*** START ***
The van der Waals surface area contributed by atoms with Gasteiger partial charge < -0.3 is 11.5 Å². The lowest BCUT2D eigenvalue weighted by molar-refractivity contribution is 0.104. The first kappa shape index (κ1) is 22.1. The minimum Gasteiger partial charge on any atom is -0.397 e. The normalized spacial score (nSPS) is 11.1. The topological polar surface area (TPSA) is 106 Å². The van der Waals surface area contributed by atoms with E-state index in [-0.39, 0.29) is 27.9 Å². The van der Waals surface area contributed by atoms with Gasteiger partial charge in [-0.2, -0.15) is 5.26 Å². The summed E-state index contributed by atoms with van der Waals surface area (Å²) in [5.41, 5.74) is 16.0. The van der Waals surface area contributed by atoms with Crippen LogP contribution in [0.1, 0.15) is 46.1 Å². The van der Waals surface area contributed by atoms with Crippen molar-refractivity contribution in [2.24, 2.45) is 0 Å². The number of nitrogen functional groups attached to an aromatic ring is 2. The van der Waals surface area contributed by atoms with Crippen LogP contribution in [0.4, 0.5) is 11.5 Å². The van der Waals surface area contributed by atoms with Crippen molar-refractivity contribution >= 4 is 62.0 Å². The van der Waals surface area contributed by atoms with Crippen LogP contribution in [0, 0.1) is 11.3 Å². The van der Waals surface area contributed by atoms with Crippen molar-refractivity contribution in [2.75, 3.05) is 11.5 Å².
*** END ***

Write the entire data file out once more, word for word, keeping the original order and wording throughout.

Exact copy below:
The van der Waals surface area contributed by atoms with Gasteiger partial charge < -0.3 is 11.5 Å². The lowest BCUT2D eigenvalue weighted by molar-refractivity contribution is 0.104. The first kappa shape index (κ1) is 22.1. The minimum Gasteiger partial charge on any atom is -0.397 e. The normalized spacial score (nSPS) is 11.1. The topological polar surface area (TPSA) is 106 Å². The van der Waals surface area contributed by atoms with E-state index in [-0.39, 0.29) is 27.9 Å². The van der Waals surface area contributed by atoms with Gasteiger partial charge in [-0.2, -0.15) is 5.26 Å². The summed E-state index contributed by atoms with van der Waals surface area (Å²) in [5.41, 5.74) is 16.0. The van der Waals surface area contributed by atoms with Crippen LogP contribution in [0.1, 0.15) is 46.1 Å². The van der Waals surface area contributed by atoms with Crippen molar-refractivity contribution in [2.24, 2.45) is 0 Å². The number of nitrogen functional groups attached to an aromatic ring is 2. The van der Waals surface area contributed by atoms with Crippen LogP contribution in [0.4, 0.5) is 11.5 Å². The van der Waals surface area contributed by atoms with Crippen molar-refractivity contribution >= 4 is 62.0 Å². The van der Waals surface area contributed by atoms with Crippen LogP contribution in [0, 0.1) is 11.3 Å². The van der Waals surface area contributed by atoms with Crippen molar-refractivity contribution in [2.75, 3.05) is 11.5 Å².